WASHINGTON (AP) - The National Security Agency on Friday said its tracking of cellphones overseas is legally authorized under a sweeping U.S. presidential order. The distinction means the extraordinary surveillance program is not overseen by a secretive U.S. intelligence court but is regulated by some U.S. lawmakers, Obama administration insiders and inspectors general.
WASHINGTON (AP) - Under pressure from the wind-power industry, the Obama administration said Friday it will allow companies to kill or injure eagles without the fear of prosecution for up to three decades.
WASHINGTON (AP) - Happy or sad? Content or bored? And how many times did you smile yesterday? A panel of experts thinks Uncle Sam should be more in touch with our feelings.
COUPLE ACCIDENTALLY GETS BAG OF CASH AT DRIVE-THRU
TOLEDO, Ohio (AP) - A court-appointed guardian is dropping her attempt to force an 11-year-old Amish girl with leukemia to resume chemotherapy after she and her parents fled their home to avoid treatment.
CHICAGO (AP) - In a private ceremony attended by a handful of lawmakers, Gov. Pat Quinn signed landmark legislation Thursday to reform Illinois' massively-underfunded pension system, though labor unions immediately threatened a lawsuit challenging the new law.
From California to Ohio, a big chunk of the U.S. is getting a blast of wintry weather. Frigid temperatures are following a storm that's bringing snow and ice to many areas. The conditions are making travel difficult, raising concerns about citrus crops and prompting the cancellation of fights, holiday festivities and football games. Even one outdoor ice rink in cold-accustomed South Dakota is shutting down.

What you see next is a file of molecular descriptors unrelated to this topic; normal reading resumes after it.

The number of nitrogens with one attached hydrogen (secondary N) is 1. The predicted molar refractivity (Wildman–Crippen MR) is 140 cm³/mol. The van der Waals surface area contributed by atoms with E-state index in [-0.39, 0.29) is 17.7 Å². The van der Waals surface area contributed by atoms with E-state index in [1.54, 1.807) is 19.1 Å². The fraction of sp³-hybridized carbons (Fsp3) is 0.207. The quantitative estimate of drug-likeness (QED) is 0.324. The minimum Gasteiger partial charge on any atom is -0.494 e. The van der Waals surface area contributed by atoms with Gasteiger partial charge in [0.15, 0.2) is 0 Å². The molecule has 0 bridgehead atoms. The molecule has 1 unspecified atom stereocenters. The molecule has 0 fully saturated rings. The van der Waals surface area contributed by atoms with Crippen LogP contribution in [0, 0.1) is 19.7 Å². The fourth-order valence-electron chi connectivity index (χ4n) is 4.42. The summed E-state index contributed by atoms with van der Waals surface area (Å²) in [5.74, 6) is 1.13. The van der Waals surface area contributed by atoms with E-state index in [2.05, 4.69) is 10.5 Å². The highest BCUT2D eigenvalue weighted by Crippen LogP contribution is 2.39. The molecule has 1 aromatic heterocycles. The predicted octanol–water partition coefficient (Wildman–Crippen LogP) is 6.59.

BISMARCK, N.D. (AP) - With the wind chill falling to almost minus 40, Steve Hendershot's mind was elsewhere Thursday as he and his crew of roustabouts worked an oil rig in North Dakota's booming oil patch.
Fast-food NEW YORK (AP) - Fast-food workers and labor organizers marched, waved signs and chanted in cities across the country on Thursday in a push for higher wages.
WASHINGTON (AP) - The U.S. economy is growing faster, corporate profits are rising and companies are laying off the fewest workers in six years.
VISALIA (AP) - Officials say temperatures in the citrus-rich San Joaquin Valley dropped to the low 20s overnight, but it was too early to tell whether there was any crop damage.
NEW YORK (AP) - William Bratton, whose tenure as New York City police commissioner in the 1990s was marked by a steep decline in crime and clashes with then-Mayor Rudolph Giuliani, has been chosen to lead the nation's largest police force again.
SPRINGFIELD, Ill. (AP) - The passage of a landmark bill to address Illinois' worst-in-the-nation pension crisis means the yearslong fight over how to address the massive shortfall now likely shifts to the courts, where its fate - and much-needed relief for the financially troubled state - remains highly uncertain.
ELOY, Ariz. (AP) - Skydivers from around the world returned to the air Wednesday at a popular Arizona skydiving location that was the site of a deadly mishap involving two parachutists a day earlier.
CHICAGO (AP) - New research on face transplants may help guide future operations for accident victims needing this kind of drastic surgery.
NEW YORK (AP) - Burger King is celebrating gay pride with a message on its Whopper wrappers.